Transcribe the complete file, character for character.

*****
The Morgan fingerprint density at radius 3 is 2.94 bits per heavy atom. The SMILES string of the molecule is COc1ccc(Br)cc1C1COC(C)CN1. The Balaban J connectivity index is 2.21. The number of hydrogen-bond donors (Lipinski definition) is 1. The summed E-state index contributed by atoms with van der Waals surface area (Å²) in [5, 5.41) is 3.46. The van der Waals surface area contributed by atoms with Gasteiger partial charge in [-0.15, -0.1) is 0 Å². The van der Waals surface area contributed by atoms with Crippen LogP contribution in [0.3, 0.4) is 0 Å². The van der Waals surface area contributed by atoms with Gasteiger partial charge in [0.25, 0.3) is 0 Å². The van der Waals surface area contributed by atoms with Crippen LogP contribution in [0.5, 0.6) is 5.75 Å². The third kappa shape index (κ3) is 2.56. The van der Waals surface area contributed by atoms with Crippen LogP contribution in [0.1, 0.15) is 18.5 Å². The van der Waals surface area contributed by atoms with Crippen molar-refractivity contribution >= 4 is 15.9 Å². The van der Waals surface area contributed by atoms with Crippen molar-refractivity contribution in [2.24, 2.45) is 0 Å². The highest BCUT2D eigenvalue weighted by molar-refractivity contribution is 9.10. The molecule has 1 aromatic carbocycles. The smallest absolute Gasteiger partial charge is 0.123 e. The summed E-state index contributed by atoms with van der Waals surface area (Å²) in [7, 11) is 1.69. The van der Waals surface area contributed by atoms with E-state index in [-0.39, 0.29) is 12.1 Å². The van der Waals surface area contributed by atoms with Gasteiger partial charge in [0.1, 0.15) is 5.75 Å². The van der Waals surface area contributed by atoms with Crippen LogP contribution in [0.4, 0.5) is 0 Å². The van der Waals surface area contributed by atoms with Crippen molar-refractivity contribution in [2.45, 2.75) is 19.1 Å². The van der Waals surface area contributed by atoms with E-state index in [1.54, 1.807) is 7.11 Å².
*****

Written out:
The Morgan fingerprint density at radius 3 is 2.94 bits per heavy atom. The SMILES string of the molecule is COc1ccc(Br)cc1C1COC(C)CN1. The Balaban J connectivity index is 2.21. The number of hydrogen-bond donors (Lipinski definition) is 1. The summed E-state index contributed by atoms with van der Waals surface area (Å²) in [5, 5.41) is 3.46. The van der Waals surface area contributed by atoms with Gasteiger partial charge in [-0.15, -0.1) is 0 Å². The van der Waals surface area contributed by atoms with Crippen LogP contribution in [0.3, 0.4) is 0 Å². The van der Waals surface area contributed by atoms with Gasteiger partial charge in [0.25, 0.3) is 0 Å². The van der Waals surface area contributed by atoms with Crippen LogP contribution in [0.5, 0.6) is 5.75 Å². The third kappa shape index (κ3) is 2.56. The van der Waals surface area contributed by atoms with Crippen LogP contribution in [0.1, 0.15) is 18.5 Å². The van der Waals surface area contributed by atoms with Crippen molar-refractivity contribution >= 4 is 15.9 Å². The van der Waals surface area contributed by atoms with Crippen molar-refractivity contribution in [2.24, 2.45) is 0 Å². The highest BCUT2D eigenvalue weighted by molar-refractivity contribution is 9.10. The molecule has 1 aromatic carbocycles. The smallest absolute Gasteiger partial charge is 0.123 e. The summed E-state index contributed by atoms with van der Waals surface area (Å²) in [7, 11) is 1.69. The van der Waals surface area contributed by atoms with E-state index in [-0.39, 0.29) is 12.1 Å². The van der Waals surface area contributed by atoms with Gasteiger partial charge in [0.1, 0.15) is 5.75 Å². The van der Waals surface area contributed by atoms with Crippen LogP contribution in [0.4, 0.5) is 0 Å². The van der Waals surface area contributed by atoms with Crippen molar-refractivity contribution in [2.45, 2.75) is 19.1 Å². The van der Waals surface area contributed by atoms with E-state index in [1.54, 1.807) is 7.11 Å².